Bet you didn’t know this…
Right here in America, every year since 1989, the worthy lentils are hailed and celebrated at The National Lentil Festival in Pullman, WA. Fun fact: The chili bowl at this festival can hold 650 gallons of lentil chili, which is stirred using river paddles (clean ones!)
A while back, I wrote this interesting piece on lentils for Zenfully Delicious, a great website for persons handling food allergies…it’s full of information and fun facts, like the one above, on lentils; worth a read.
Around our home, during the fall and winter seasons, dinner-time often means wholesome bowlfuls of ‘Daal’, an Indian lentil preparation best described as a cross between a stew and a soup; it’s a truly comforting and healthy way to end a long cold day. The term ‘Daal’ is generic for all Indian style lentils, made using various colorful lentils and multifarious cooking styles from all parts of India.
I’d say if anyone has the notion that lentils can be ‘boring’, take a look at what the Indian cuisine has done with them over centuries. As the aromatic steam rises from a boiling hot ‘Daal’ to meet your senses, the cares of the world wash away to help you reach a unique gastronomic meditative state of ‘Daal and self’…Too much? Well, not really, try it.
Meditative dinner aside; one cup and 230 calories of these antioxidant-rich, cholesterol-free and gluten-free nutritional heavyweights provide 90% of your daily value of folic acid, the highest amount provided by any unfortified food; plus 17g of protein, 15g of dietary fiber, and a smorgasbord of essential vitamins and minerals like iron, manganese and phosphorus.
In the past, we’ve shared ‘Daal’ recipes using split yellow lentils; today, let’s graduate to the slightly longer-cooking, shape-retaining whole lentils. I’ve used a whole black-brown ‘Masoor’ lentil varietal, which would give red lentils if split open. Cook this Parsi inspired ‘Daal’ recipe (notice the unique blend of sweet jaggery/sugar and tart cider vinegar) in your slow cooker or pressure cooker, the stove top takes much longer to cook whole grain lentils but is always an option.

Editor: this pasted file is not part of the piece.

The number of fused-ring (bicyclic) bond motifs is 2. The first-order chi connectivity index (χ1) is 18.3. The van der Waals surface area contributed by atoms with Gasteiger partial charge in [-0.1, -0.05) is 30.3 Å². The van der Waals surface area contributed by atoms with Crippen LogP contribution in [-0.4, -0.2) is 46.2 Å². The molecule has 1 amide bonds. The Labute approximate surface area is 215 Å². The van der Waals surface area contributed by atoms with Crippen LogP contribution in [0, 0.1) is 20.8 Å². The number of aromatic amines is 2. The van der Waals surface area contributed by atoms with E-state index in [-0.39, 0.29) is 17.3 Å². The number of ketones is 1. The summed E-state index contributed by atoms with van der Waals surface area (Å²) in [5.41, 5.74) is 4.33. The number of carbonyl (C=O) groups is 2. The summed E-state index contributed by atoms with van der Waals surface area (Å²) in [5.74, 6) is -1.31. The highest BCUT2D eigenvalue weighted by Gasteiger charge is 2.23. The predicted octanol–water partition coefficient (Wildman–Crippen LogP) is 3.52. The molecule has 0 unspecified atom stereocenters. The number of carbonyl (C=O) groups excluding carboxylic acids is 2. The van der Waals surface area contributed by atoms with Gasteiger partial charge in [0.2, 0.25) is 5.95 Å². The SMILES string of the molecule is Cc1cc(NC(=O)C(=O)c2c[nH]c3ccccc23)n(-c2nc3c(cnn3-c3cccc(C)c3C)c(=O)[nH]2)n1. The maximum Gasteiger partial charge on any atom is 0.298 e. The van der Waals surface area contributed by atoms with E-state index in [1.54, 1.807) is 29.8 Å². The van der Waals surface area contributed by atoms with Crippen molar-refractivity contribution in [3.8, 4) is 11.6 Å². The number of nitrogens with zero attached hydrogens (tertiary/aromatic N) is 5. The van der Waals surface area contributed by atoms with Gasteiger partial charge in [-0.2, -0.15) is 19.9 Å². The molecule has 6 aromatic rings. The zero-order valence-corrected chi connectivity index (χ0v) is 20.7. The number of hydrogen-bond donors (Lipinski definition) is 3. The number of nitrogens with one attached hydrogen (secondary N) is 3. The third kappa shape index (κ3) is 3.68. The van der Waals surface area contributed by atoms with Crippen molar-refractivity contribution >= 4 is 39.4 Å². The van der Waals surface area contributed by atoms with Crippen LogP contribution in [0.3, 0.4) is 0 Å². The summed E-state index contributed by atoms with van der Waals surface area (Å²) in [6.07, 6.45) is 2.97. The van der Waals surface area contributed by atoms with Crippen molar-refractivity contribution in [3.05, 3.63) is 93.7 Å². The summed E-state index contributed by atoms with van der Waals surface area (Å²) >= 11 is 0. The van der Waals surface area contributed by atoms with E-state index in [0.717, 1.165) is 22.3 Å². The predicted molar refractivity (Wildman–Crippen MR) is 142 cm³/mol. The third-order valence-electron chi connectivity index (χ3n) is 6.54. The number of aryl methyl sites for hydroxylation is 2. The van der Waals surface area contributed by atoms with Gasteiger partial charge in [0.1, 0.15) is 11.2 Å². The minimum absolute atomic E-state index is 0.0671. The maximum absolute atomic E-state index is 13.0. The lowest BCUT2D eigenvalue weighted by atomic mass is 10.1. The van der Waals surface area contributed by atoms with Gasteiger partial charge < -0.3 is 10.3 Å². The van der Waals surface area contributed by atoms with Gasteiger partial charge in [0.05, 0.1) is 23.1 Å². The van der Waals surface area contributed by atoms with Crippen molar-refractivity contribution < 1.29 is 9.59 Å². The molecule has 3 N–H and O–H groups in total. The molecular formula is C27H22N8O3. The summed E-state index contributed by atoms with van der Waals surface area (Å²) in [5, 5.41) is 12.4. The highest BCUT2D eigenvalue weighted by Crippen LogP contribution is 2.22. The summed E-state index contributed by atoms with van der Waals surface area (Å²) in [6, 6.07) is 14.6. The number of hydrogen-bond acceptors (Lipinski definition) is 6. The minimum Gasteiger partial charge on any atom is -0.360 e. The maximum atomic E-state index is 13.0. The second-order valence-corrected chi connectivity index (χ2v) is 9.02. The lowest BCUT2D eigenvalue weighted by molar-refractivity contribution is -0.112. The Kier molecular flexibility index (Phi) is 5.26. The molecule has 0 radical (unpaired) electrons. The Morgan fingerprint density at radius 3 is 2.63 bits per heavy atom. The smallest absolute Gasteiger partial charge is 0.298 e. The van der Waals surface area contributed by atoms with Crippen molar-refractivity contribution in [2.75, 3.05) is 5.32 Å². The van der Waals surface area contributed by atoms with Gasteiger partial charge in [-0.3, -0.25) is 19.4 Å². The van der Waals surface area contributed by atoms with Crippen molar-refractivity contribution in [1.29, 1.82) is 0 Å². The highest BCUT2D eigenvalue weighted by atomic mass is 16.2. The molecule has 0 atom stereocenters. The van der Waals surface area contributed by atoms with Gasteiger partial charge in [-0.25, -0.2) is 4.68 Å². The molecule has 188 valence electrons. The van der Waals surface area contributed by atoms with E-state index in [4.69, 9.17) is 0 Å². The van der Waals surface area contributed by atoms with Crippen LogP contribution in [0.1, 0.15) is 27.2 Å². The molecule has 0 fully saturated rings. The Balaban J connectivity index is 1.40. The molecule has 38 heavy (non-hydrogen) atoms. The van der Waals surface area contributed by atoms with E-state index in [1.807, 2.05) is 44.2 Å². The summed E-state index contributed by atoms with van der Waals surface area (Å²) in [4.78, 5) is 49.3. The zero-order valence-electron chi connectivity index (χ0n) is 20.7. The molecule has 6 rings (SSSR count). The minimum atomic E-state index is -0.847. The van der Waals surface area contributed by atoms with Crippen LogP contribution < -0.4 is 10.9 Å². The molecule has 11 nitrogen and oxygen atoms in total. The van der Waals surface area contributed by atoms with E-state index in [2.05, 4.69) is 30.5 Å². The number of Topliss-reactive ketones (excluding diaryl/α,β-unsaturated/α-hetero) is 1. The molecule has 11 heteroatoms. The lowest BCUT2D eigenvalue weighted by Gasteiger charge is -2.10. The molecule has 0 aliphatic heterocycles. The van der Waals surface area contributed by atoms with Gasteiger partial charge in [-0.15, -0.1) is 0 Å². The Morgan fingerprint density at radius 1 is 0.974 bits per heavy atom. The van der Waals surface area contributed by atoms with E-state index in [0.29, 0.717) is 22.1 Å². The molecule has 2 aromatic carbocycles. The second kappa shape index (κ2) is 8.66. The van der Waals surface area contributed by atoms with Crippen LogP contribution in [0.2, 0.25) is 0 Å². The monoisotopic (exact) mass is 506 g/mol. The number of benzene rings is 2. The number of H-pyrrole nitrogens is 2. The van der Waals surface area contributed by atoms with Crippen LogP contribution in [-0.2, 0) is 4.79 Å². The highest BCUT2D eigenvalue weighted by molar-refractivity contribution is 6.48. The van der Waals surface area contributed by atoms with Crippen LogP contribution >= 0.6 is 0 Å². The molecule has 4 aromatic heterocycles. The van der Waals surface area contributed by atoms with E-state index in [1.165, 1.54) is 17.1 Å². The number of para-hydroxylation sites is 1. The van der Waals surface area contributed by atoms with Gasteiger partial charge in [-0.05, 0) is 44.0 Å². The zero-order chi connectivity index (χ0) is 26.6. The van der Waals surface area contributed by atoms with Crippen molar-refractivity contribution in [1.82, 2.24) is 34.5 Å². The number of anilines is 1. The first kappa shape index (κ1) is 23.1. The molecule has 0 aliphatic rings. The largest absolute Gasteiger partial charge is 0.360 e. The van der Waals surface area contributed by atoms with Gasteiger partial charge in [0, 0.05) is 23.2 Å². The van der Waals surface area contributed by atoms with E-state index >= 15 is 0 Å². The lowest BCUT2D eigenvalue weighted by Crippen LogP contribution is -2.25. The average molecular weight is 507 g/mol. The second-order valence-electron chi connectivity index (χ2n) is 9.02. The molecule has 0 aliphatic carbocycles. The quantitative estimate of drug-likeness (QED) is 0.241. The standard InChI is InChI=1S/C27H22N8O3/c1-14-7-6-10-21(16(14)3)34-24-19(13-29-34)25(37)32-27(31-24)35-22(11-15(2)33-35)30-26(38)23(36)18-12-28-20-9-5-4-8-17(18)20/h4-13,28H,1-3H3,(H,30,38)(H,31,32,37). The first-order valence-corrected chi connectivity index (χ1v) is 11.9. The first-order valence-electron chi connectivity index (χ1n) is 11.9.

Lentils and their availability varies globally, different from one place to another, so I suggest buying the best whole black or dark brown lentils you can find at your grocer (in the US, look in the bulk section for brown-green ones which give green split lentils, if opened.) Then, follow our recipe below to reach ‘lentil nirvana’…it’s as simple as that.
1 cup whole black-brown lentils (I’ve used whole Masoor)
1 tablespoon canola oil
1 teaspoon cumin seeds
1 bay leaf
1 cup or ½ medium onion, chopped
2 teaspoons ginger garlic paste (or 4 cloves garlic, minced & ½ inch ginger, grated)
½ teaspoon ground red chili or Cayenne pepper
½ teaspoon ground cumin
¼ teaspoon turmeric
¼ teaspoon ground coriander
1 teaspoon salt
2 medium tomatoes, chopped
½ teaspoon jaggery or sugar
2 tablespoons cider (red) vinegar
¼ teaspoon garam masala
3 tablespoons chopped cilantro
In a saucepan, heat the canola oil, cumin seeds and bay leaf so their flavor infuses the oil. Add onions, ginger garlic paste & cook till the onion has browned.
Mix in the spices (except the garam masala) and seasonings, cook for 2-3 minutes stirring constantly. Add tomatoes, jaggery/sugar and cider vinegar; simmer the ‘onion-tomato mixture’ for 5 minutes till the flavors have blended.
For the Slow Cooker:
Clean and wash the lentils. Add 3½-4 cups of water and the cooked ‘onion-tomato mixture’ shown above to the lentils. Based on the lentil type, cook till the grain is done; whole-grain ‘Masoor’ takes 4-5 hours on a high setting. Before serving, sprinkle garam masala and cilantro over the lentils.
For the Pressure Cooker:
Cook the above ‘onion-tomato mixture’ in the pressure cooker bowl. Next add cleaned, washed lentils and the required water to the mixture. Once the pressure is reached, cook on medium-low for 10-15 minutes. Sprinkle garam masala and cilantro over the lentils and serve hot.
For the Stove-top:
Prepare the ‘onion-tomato mixture’ as shown above. Add the lentils and water to it and bring to a boil. Cover and cook the lentils on medium heat till the grain is done (add more water as required.) Serve hot, sprinkled with garam masala and cilantro.
Lentils have a consistency somewhere between a stew and a soup; they are satisfying when served piping hot with a dash of lemon, along with crusty bread for dipping or over aromatic basmati rice. Steaming ‘Daal’ even pairs well with warm Indian bread like a chapatti, roti or naan. Alternatively, lentils make a great side to any entrée and are a staple element of any home cooked Indian meal.